I took it in to Dave Peña’s shop to see what he could do. Dave and the shop are gone now. He was one of those guys who could play any instrument he picked up. He made his living repairing both brass and reeds. Pretty much everyone went to him to get his axe fixed. It was a dark little place except for the lamp hanging over a worktable that was littered with the carcasses of instruments cannibalized for their parts. You could smell valve oil, must, and the smoke and saliva that had been breathed through the multitude of horns.
He took hold of the trumpet like he was a doctor. Pushed each valve down so firmly it made a hollow knock. He took the horn by the third valve between two fingers and held it suspended, to see if the center of balance was true.
“I think I’ve seen this instrument before,” he said. “I think Bobby Smythe owned this horn once, or had one just like it. Same model, same deal here on the third valve slide. I think this might be the very one.”
“Could be,” I said. “Looks like it’s been passed around.”
“Yeah, some of ’em change hands alright. I think this horn has been tampered with,” he said. “Has a different lead pipe than it came with for one thing. And it’s been patched. A ding taken out of the bell. The valves are a little sleepy. I don’t need to pull them out to tell you they’re worn and need chroming. But if the pitch isn’t true, I’m not sure what I can do. The thing may be unplayable. Maybe that’s why the last owner let go of it.”
I didn’t tell him the luck I’d been having.
“Bring it in when you can leave it for a few days,” he said. “I’ll do my best. Too bad about Bobby, wasn’t it? It wasn’t just that the guy could play. Something special, magical. And that sound of his. You know, some say it was the gap between his teeth that got him that sound.”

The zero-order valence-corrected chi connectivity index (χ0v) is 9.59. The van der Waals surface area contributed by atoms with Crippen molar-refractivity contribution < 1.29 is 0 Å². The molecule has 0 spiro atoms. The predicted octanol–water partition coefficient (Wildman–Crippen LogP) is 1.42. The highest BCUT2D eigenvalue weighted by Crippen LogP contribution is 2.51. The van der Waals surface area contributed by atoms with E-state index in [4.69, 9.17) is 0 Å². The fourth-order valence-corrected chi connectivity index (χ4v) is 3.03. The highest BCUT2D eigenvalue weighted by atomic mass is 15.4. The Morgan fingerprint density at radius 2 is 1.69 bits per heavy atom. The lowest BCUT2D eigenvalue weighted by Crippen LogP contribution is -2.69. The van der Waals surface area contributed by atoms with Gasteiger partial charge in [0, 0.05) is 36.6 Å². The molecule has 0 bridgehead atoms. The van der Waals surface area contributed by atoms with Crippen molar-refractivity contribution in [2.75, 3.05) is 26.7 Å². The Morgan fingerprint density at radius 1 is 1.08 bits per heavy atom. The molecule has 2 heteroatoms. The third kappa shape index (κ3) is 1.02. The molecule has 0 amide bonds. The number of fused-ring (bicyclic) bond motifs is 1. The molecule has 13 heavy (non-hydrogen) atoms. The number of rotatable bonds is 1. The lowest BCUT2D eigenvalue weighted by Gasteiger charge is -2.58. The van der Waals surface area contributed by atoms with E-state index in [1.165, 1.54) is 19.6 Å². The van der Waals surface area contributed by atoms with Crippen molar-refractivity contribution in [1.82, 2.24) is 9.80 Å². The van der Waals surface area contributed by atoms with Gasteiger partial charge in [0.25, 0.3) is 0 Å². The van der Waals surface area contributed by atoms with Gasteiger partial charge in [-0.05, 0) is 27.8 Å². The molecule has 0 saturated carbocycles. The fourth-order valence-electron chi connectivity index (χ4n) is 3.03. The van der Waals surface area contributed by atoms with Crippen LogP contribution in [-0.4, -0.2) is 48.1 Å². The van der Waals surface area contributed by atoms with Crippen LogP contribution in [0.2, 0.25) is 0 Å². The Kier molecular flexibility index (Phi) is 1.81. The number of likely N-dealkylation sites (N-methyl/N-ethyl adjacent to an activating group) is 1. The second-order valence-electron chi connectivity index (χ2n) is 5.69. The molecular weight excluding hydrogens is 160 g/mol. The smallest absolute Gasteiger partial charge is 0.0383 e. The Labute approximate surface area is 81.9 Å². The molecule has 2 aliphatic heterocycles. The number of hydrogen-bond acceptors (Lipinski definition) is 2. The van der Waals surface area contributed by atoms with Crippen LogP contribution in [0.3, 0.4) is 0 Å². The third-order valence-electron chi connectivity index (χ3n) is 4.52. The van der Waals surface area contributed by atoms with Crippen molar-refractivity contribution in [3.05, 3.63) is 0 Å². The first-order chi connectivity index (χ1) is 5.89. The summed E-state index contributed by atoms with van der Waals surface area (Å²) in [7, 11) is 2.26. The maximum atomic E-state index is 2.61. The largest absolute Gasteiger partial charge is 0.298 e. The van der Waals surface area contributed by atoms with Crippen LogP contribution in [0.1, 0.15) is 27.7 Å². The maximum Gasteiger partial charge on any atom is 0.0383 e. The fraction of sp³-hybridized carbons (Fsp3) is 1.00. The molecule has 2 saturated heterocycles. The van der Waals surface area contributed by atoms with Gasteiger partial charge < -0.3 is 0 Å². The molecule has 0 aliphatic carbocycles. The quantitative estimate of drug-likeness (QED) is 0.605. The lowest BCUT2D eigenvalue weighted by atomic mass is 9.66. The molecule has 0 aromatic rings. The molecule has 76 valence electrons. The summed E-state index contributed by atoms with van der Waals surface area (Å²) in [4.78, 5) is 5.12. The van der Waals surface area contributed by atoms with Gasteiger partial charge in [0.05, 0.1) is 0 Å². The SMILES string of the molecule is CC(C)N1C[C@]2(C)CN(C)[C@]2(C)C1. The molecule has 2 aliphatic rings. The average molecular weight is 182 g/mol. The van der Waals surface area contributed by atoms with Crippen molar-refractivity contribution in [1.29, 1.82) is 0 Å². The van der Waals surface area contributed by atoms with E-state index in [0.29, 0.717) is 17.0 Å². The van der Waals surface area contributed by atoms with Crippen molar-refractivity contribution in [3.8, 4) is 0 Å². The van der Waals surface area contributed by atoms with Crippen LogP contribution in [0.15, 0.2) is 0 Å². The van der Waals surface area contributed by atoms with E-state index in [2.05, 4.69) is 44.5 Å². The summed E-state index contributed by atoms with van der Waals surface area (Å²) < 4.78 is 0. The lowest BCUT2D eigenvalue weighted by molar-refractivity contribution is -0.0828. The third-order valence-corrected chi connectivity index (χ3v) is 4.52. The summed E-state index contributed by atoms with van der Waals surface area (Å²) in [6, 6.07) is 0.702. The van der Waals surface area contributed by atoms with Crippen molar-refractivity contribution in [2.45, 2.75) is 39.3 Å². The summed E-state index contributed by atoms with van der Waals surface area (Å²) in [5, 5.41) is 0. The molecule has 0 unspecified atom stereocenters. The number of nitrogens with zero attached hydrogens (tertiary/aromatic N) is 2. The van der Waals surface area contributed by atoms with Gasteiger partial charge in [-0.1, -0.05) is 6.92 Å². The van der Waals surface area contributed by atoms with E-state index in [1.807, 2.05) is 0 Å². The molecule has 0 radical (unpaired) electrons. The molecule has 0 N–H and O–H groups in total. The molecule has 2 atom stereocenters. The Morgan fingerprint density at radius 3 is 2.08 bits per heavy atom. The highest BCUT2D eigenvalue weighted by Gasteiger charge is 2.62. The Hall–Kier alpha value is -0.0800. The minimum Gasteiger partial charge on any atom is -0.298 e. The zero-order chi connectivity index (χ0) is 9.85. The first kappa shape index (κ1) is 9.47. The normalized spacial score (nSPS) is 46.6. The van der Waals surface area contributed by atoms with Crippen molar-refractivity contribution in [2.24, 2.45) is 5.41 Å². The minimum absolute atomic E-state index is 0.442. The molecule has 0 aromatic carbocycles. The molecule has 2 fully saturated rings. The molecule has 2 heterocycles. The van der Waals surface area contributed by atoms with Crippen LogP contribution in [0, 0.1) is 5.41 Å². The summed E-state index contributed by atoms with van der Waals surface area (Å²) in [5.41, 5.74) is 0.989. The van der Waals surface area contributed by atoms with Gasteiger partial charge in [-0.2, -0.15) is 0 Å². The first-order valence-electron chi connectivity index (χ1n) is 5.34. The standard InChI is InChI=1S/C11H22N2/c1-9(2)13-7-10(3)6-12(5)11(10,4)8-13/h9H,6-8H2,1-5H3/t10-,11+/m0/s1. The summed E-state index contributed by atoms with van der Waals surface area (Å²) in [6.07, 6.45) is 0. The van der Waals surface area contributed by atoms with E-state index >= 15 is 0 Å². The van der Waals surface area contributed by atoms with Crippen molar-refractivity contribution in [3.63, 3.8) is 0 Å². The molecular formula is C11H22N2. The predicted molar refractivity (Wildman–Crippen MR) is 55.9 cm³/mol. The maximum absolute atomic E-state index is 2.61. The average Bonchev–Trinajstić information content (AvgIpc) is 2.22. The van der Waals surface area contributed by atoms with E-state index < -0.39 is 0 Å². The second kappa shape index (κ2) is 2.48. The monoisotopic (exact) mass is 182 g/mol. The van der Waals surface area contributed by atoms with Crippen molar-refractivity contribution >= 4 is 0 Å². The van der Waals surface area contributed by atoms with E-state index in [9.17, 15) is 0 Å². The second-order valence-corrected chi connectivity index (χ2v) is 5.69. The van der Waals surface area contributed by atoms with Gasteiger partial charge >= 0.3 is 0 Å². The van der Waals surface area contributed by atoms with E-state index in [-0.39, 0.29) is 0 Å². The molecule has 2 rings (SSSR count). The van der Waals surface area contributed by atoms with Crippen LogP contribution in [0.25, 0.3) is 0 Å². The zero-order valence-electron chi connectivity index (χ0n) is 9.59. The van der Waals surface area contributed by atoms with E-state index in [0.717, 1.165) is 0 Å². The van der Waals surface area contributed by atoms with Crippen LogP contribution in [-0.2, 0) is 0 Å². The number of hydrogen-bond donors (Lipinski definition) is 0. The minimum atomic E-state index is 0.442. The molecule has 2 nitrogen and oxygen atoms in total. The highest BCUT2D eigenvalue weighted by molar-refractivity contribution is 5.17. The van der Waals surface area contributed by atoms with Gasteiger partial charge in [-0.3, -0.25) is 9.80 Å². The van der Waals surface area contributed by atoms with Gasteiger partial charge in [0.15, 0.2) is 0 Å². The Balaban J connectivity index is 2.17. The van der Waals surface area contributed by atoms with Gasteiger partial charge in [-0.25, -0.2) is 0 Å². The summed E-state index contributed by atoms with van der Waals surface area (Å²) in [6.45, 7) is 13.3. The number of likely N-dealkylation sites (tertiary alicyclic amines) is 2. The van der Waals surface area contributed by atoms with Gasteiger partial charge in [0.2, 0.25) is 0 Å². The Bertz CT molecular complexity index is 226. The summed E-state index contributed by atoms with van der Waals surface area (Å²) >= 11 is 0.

I went down to the union hall later that same afternoon to rehearse with Cal’s band.
“Glad you showed up,” Cal said. “We don’t have full sections today. Everybody’s down with flu. But Gil’s here so I thought we could read through a few of his things.”
I didn’t have a good feeling about it. I could have shined it on, said, Yeah, not feeling too good myself. But I didn’t.
We began to read through Gil’s composition, “Frankenstein”. You probably know the piece. It’s got all these weird intervals and it’s a monster to play. It was going okay until we got to the middle section that features the trumpet section.
The phrase there starts out with a G-sharp. A whole-note G-sharp ties over into a string of eighth-notes that begin in the next bar. That long note sat there on top of the staff, like it had been placed there to unmask me. That note became my nightmare. I could not get it in tune. The chord was voiced funny anyway. Gil likes close voicings with clusters. Major and minor seconds, the notes right next to each other. And we were just the two horns. The missing notes would have explained the chord, tempered the two pitches we were trying to play, the two pitches that must have had the devil laughing. Some other time, we might’ve laughed too for looking so foolish.